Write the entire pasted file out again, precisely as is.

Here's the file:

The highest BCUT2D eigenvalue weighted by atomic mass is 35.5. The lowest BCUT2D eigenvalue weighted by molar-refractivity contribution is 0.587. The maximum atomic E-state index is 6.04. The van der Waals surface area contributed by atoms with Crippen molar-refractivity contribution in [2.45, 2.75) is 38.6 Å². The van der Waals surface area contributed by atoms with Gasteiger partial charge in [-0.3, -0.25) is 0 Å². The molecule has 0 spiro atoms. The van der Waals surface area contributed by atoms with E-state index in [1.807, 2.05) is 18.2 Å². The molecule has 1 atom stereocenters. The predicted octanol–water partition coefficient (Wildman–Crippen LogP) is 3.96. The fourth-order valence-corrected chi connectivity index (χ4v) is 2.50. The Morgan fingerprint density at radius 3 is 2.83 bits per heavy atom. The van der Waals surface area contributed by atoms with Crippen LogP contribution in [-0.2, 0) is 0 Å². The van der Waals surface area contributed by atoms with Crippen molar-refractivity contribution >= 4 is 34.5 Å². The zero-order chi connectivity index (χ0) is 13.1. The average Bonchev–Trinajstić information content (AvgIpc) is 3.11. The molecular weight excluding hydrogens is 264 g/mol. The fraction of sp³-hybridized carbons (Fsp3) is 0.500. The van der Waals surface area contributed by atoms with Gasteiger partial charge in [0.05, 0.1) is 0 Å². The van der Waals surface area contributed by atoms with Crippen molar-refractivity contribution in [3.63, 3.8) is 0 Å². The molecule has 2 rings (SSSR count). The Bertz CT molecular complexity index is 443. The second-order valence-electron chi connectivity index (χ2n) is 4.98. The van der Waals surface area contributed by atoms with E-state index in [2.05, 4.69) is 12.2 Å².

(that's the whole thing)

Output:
The highest BCUT2D eigenvalue weighted by atomic mass is 35.5. The lowest BCUT2D eigenvalue weighted by molar-refractivity contribution is 0.587. The maximum atomic E-state index is 6.04. The van der Waals surface area contributed by atoms with Crippen molar-refractivity contribution in [2.45, 2.75) is 38.6 Å². The van der Waals surface area contributed by atoms with Gasteiger partial charge in [-0.3, -0.25) is 0 Å². The molecule has 0 spiro atoms. The van der Waals surface area contributed by atoms with E-state index in [1.807, 2.05) is 18.2 Å². The molecule has 1 atom stereocenters. The predicted octanol–water partition coefficient (Wildman–Crippen LogP) is 3.96. The fourth-order valence-corrected chi connectivity index (χ4v) is 2.50. The Morgan fingerprint density at radius 3 is 2.83 bits per heavy atom. The van der Waals surface area contributed by atoms with Crippen LogP contribution in [-0.2, 0) is 0 Å². The van der Waals surface area contributed by atoms with Crippen molar-refractivity contribution >= 4 is 34.5 Å². The zero-order chi connectivity index (χ0) is 13.1. The average Bonchev–Trinajstić information content (AvgIpc) is 3.11. The molecular weight excluding hydrogens is 264 g/mol. The fraction of sp³-hybridized carbons (Fsp3) is 0.500. The van der Waals surface area contributed by atoms with Gasteiger partial charge in [0.05, 0.1) is 0 Å². The van der Waals surface area contributed by atoms with Crippen molar-refractivity contribution in [3.63, 3.8) is 0 Å². The molecule has 2 rings (SSSR count). The Bertz CT molecular complexity index is 443. The second-order valence-electron chi connectivity index (χ2n) is 4.98. The van der Waals surface area contributed by atoms with E-state index in [2.05, 4.69) is 12.2 Å².